Nimrud Lens: A 2,700-Year-Old Magnifying Glass

During excavations of the ancient Assyrian capital of Kalkhu (better known as Nimrud, in Iraq) in 1850, archaeologist Austen Henry Layard found a piece of rock crystal buried under the ruins of the Northwest Palace's throne room.

It was under other pieces of glass that seemed to have been part of an object, perhaps wood or ivory, that had broken or disintegrated over the centuries.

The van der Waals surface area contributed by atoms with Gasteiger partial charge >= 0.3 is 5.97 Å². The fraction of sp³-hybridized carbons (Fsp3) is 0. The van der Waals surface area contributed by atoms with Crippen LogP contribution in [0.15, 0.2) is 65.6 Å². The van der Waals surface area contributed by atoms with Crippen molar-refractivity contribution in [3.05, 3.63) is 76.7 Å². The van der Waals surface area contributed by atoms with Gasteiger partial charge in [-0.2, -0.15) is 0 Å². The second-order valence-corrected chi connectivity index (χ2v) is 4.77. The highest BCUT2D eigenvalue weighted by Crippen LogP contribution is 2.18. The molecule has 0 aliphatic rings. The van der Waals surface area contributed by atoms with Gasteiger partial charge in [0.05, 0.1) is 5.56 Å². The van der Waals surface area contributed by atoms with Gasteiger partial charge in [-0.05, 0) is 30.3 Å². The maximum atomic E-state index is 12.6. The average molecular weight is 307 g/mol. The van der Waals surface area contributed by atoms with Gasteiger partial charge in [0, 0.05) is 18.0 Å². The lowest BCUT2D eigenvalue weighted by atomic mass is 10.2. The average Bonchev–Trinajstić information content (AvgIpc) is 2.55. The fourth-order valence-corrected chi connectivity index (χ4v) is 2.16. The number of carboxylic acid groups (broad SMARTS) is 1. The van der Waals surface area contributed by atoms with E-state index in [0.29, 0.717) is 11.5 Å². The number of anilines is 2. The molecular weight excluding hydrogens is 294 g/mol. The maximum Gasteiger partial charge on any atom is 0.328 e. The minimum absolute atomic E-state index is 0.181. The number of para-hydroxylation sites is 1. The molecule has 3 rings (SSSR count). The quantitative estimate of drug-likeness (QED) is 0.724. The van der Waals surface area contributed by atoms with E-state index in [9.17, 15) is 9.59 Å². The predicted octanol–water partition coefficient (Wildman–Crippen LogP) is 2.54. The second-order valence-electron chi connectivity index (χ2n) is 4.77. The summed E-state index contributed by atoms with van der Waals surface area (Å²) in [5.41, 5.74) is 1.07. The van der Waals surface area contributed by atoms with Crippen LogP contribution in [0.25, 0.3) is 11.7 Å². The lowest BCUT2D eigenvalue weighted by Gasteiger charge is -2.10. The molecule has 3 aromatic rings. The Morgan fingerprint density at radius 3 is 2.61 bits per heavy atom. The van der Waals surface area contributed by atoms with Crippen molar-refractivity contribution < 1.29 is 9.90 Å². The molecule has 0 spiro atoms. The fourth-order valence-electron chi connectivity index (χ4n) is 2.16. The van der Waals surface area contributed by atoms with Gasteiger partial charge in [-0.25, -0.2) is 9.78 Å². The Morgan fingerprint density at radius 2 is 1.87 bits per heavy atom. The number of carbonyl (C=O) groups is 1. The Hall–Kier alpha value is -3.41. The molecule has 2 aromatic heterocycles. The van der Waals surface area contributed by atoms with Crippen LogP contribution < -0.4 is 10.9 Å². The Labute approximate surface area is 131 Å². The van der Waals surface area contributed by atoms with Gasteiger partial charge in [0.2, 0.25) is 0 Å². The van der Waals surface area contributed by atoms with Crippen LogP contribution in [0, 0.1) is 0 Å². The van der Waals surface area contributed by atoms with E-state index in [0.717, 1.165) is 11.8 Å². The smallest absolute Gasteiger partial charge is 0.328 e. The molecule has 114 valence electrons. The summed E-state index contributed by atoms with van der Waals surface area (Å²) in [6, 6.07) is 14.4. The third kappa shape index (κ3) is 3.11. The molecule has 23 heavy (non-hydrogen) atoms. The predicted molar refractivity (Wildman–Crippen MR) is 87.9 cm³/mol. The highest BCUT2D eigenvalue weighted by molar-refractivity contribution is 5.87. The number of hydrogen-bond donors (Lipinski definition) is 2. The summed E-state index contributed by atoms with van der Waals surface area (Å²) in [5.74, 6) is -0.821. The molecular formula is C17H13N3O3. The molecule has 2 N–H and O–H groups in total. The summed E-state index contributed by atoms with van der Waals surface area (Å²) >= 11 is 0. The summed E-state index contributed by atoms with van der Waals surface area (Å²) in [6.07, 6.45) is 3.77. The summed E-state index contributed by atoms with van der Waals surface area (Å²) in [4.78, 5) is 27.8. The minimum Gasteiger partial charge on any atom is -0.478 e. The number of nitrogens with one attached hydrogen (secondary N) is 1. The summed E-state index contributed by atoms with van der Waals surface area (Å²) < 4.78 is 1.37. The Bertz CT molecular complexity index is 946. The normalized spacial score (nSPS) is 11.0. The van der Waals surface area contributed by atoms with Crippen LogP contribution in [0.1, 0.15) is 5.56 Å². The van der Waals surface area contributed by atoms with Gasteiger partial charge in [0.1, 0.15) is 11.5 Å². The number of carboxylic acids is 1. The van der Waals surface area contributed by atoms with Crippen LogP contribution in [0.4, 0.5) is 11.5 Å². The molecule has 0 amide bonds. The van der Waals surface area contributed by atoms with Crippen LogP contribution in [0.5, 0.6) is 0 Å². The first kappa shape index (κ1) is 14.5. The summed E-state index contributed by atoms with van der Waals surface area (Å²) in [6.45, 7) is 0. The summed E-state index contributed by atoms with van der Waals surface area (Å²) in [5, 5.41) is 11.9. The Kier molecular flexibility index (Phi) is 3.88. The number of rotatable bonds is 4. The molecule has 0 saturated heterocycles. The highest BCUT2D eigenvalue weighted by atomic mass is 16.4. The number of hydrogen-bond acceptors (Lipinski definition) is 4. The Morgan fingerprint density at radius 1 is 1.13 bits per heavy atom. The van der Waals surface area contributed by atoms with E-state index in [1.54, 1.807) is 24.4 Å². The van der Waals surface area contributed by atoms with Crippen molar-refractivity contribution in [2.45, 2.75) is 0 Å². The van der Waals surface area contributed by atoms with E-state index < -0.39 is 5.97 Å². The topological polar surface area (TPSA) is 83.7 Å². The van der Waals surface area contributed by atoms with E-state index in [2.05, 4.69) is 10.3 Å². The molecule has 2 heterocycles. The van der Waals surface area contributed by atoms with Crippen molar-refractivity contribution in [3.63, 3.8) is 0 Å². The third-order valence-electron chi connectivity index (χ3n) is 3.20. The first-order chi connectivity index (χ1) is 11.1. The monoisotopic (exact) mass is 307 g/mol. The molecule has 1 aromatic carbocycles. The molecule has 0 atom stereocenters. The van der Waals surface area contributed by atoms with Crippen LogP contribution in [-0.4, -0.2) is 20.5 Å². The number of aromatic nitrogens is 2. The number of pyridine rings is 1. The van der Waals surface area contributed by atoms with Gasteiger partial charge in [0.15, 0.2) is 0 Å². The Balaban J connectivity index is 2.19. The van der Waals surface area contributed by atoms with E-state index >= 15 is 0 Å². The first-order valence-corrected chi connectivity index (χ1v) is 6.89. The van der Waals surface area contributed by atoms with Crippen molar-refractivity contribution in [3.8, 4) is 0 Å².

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With the glass bowls a rock crystal lens was discovered, with opposite flat and convex faces. The Assyrians did not know its characteristics, so it is the first example of magnifying glass and glass to burn. It was buried under a heap of fragments of beautiful opaque blue glass, apparently the enamel of some ivory or wooden object, which had perished.

—Austen Henry Layard, Discoveries in the Ruins of Nineveh and Babylon

Nimrud lens

Nimrud lens. Photo: The British Museum


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